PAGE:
"We are like artists," he says, "designing each headlamp from scratch. At Bentley, for example, the individual investment is huge, with over 200 parts to assemble for each lamp. This is proving a major problem in bringing the technology to mass markets, as each lamp is like a Rolex version of a wrist watch." As a result, he quotes industry figures that indicate a very slow take-up of LED lamps. Around 2020, it is anticipated that at least 60% of cars will still be using halogen incandescent bulbs and a further 25-35 % will still be using HIDs, with a very small proportion using LEDs.
"We need to split the market," says Neumann. "We have started to produce LED modules with our partners, which are replaceable within existing headlamp glasses and can be produced in higher volumes." He names the Volkswagen Group and Ford, but there are others. While we have seen a number of lamp innovations over the years, including 'light-pipe' systems where the vehicle carries just one centrally mounted bulb, ducted around the car with fibre optics, LEDs are the real deal.
"I don't see light pipes making a comeback as viable technology," says Steffen Pietzonka, vice president of marketing for Hella's lighting division.
LED lighting is the major push at present, but he agrees with Neumann that the market needs to diversify between premium, high functionality ("which will stay complex and expensive") and a more basic LED market for the commercial and mass consumer markets.
So is there anything else out there in the pipeline? His company is watching developments in organic LEDs, which give a more homogenous light spread than semi-conductor LEDs. Organic LEDs are being researched by Audi, but pioneered by Astron Fiamm, an Italian company which began a pre-industrial phase of production two years ago. "There could be a general use for these LEDs," admits Pietzonka, "but we think it will be two to three years before the technology is ready to be used in interior or rear automotive lighting, as there are still issues with oxidation and stability."
Another technology seen at last autumn's Frankfurt show is the laser headlamp. Developed by BMW and Japanese firm Nichia, BMW claims that a laser lamp is 1,000 times brighter and100 times smaller than the current range of square cells in LED lamps, and that these class-one lasers have a 10,000-hour life span. "A laser is a nice approach," he says, "but it's not a successor to the LED. They're a nice thing and you can split the light, perhaps even activate a phosphor ball or a secondary light source, but I don't see them as a headlamp, and there are also cooling and temperature considerations."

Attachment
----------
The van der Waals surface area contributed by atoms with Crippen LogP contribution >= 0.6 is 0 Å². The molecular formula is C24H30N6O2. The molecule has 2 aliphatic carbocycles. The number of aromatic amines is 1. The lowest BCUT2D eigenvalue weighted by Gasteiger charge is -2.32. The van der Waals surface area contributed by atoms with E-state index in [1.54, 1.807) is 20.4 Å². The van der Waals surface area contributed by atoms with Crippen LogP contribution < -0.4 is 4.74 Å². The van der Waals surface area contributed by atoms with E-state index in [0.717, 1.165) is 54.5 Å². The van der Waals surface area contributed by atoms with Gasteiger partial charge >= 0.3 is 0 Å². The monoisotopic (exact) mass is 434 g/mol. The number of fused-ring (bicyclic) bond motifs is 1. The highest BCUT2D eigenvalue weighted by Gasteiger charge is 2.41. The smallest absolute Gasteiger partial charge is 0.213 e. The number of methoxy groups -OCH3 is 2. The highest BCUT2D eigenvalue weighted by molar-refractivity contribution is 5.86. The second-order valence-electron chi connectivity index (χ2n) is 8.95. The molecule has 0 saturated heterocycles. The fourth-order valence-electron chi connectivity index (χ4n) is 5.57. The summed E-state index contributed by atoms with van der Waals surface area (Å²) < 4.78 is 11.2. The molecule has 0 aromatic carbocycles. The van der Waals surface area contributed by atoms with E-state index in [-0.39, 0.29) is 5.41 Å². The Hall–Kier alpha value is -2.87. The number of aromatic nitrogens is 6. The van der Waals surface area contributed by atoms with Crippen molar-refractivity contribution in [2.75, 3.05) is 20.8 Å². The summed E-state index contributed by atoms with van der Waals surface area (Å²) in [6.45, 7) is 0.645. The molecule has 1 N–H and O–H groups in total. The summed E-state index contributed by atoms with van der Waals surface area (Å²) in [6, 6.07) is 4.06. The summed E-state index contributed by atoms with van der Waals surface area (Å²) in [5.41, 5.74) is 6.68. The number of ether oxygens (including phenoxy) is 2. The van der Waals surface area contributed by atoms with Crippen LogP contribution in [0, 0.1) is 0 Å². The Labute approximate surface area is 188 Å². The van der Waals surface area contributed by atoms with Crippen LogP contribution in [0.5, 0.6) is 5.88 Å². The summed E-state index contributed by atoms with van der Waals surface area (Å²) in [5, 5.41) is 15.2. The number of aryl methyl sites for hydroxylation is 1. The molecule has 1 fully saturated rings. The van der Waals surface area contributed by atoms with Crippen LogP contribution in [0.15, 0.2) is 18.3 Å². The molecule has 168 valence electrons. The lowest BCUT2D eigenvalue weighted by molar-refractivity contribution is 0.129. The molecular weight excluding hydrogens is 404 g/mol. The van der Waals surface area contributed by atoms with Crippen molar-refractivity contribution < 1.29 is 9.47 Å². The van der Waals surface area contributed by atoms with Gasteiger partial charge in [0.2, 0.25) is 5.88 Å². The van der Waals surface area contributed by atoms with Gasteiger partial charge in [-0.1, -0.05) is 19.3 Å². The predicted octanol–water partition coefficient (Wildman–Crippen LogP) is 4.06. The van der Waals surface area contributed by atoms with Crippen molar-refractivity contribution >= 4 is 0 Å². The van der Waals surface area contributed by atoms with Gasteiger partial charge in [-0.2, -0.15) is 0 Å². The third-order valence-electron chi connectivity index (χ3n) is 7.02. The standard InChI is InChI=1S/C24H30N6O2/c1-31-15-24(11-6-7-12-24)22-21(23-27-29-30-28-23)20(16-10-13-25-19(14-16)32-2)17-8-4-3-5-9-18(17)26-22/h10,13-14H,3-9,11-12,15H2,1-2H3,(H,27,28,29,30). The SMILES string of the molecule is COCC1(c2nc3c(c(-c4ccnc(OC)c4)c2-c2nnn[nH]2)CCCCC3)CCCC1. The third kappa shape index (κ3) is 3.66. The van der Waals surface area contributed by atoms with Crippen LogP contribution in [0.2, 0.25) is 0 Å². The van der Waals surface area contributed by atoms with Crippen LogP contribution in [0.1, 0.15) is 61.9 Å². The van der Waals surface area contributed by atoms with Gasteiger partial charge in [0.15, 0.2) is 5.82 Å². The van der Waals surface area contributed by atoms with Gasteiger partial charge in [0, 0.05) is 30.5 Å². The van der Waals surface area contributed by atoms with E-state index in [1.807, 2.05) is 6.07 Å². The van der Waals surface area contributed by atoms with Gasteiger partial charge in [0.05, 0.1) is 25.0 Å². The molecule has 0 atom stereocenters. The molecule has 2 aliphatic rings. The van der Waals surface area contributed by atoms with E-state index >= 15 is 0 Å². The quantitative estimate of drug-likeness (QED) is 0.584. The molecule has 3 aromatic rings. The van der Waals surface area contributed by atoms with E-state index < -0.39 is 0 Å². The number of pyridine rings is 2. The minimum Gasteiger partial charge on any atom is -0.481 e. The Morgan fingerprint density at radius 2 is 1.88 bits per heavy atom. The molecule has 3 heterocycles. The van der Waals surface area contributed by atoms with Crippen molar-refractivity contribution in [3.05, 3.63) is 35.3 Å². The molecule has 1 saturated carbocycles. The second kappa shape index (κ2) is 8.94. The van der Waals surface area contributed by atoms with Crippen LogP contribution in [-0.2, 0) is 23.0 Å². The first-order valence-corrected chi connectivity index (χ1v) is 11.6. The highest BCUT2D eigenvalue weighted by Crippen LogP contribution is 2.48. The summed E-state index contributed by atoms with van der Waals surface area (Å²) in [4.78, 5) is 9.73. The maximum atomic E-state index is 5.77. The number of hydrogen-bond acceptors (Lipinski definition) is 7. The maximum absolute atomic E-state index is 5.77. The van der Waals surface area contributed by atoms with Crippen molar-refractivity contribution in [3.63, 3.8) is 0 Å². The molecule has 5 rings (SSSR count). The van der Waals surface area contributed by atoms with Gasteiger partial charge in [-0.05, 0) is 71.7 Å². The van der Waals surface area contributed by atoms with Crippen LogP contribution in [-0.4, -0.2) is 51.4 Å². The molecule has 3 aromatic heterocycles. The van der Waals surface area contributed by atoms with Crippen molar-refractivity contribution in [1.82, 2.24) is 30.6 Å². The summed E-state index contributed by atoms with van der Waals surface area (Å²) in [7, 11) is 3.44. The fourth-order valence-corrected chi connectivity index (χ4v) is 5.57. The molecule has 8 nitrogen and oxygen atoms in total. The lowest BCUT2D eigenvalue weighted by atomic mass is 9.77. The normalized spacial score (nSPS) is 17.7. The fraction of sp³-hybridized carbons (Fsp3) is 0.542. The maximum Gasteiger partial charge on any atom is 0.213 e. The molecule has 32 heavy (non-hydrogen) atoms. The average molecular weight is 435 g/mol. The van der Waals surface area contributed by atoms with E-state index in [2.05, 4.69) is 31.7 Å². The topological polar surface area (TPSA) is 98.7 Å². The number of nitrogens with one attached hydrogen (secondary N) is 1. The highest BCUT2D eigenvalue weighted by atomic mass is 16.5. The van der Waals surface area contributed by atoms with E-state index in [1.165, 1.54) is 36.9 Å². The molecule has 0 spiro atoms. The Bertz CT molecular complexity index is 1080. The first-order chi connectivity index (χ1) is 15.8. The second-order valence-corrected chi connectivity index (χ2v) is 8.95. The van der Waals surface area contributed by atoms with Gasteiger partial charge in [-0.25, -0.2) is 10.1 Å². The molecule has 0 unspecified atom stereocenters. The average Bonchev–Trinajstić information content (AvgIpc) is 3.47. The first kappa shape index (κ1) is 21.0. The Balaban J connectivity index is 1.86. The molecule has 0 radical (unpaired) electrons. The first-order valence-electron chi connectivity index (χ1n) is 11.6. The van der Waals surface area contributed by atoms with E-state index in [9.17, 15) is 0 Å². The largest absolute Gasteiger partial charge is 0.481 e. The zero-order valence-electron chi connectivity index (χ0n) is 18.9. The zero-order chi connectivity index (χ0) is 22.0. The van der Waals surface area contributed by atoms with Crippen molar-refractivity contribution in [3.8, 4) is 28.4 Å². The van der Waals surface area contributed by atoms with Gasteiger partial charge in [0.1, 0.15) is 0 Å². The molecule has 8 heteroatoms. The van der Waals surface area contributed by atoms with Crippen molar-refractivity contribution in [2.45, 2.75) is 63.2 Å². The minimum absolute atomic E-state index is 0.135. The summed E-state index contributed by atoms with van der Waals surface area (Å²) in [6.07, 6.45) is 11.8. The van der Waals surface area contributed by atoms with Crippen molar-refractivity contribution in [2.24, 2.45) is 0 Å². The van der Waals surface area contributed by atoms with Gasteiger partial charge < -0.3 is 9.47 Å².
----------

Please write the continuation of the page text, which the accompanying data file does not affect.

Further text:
Certainly, the capability of the LED – its better beam spread, longer life, lower energy requirements and ability to be tuned on the move to reduce dazzle for oncoming drivers – give it a huge lead over the incandescent bulb and even the HID. "There's a very strong direction towards the LED," says Pietzonka. "You ask what comes next, well slow down and wait for the mass-market applications. There are other technologies, but they will need a few more years."
There is, however, one area of concern over this seemingly inexorable march towards brighter, lighter, smaller and more efficient lamps, and that is the profitability of this supply industry. Hella already plans to produce its bulbs in Brazil, in partnership with local firm Emicol Eletro Eletronica. This is partly to supply burgeoning local markets, but also to reduce labour charges. Bosch has sold its lighting division to Italian firm Magnetti Marelli and Visteon is considering its directions in the lighting area. Earning a crust in an increasingly commoditised lamp market isn't easy, although Neumann and Pietzonka have high hopes for the future.
Big changes coming
"There will be a change in the next few years," says the latter. "At
the moment, the balance between electrical and mechanical components in headlamps is 30/70%; that looks set to change
to 50/50 by 2020. There will be a huge increase in electrical systems, software and a very high know-how requirement."
At the beginning of the last century, the automotive lighting industry suffered similar financial problems, and it was the heavy investment and technical development by giants such as Lucas for its King of the Road range of lamps that lit the path to the future. Could it be that this is just history repeating itself?